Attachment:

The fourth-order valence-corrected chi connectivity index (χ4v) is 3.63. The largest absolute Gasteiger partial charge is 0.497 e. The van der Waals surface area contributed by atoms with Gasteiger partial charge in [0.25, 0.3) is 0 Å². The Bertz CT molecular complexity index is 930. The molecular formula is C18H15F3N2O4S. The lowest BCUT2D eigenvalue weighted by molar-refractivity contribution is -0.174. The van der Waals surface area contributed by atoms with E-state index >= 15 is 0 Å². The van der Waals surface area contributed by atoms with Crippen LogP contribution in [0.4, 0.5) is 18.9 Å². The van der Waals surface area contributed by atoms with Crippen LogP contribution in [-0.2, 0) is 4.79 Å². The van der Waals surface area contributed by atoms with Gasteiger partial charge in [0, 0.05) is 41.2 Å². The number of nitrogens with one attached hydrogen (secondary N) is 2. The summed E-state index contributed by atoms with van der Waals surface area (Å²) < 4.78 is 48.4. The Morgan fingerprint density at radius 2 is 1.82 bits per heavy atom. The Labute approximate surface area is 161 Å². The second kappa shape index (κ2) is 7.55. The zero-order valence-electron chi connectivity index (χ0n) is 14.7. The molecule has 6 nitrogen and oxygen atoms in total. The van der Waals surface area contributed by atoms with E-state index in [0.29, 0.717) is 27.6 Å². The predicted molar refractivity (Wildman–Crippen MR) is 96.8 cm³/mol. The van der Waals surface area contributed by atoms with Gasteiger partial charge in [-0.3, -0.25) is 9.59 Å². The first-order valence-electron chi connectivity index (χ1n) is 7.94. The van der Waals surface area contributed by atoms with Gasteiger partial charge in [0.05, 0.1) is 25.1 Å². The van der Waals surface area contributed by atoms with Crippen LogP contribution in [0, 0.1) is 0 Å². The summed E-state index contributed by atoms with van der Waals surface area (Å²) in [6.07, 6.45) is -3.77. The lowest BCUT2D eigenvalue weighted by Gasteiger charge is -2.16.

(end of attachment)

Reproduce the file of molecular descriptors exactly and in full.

The fourth-order valence-corrected chi connectivity index (χ4v) is 3.63. The largest absolute Gasteiger partial charge is 0.497 e. The van der Waals surface area contributed by atoms with Gasteiger partial charge in [0.25, 0.3) is 0 Å². The Bertz CT molecular complexity index is 930. The molecular formula is C18H15F3N2O4S. The lowest BCUT2D eigenvalue weighted by molar-refractivity contribution is -0.174. The van der Waals surface area contributed by atoms with E-state index >= 15 is 0 Å². The van der Waals surface area contributed by atoms with Crippen LogP contribution in [0.4, 0.5) is 18.9 Å². The van der Waals surface area contributed by atoms with Crippen LogP contribution in [-0.2, 0) is 4.79 Å². The van der Waals surface area contributed by atoms with Gasteiger partial charge in [0, 0.05) is 41.2 Å². The number of nitrogens with one attached hydrogen (secondary N) is 2. The summed E-state index contributed by atoms with van der Waals surface area (Å²) < 4.78 is 48.4. The Morgan fingerprint density at radius 2 is 1.82 bits per heavy atom. The Labute approximate surface area is 161 Å². The second kappa shape index (κ2) is 7.55. The zero-order valence-electron chi connectivity index (χ0n) is 14.7. The molecule has 6 nitrogen and oxygen atoms in total. The van der Waals surface area contributed by atoms with E-state index in [0.29, 0.717) is 27.6 Å². The predicted molar refractivity (Wildman–Crippen MR) is 96.8 cm³/mol. The van der Waals surface area contributed by atoms with Gasteiger partial charge in [-0.3, -0.25) is 9.59 Å². The first-order valence-electron chi connectivity index (χ1n) is 7.94. The van der Waals surface area contributed by atoms with Gasteiger partial charge in [0.05, 0.1) is 25.1 Å². The van der Waals surface area contributed by atoms with Crippen LogP contribution in [0, 0.1) is 0 Å². The summed E-state index contributed by atoms with van der Waals surface area (Å²) in [6.07, 6.45) is -3.77. The lowest BCUT2D eigenvalue weighted by Gasteiger charge is -2.16.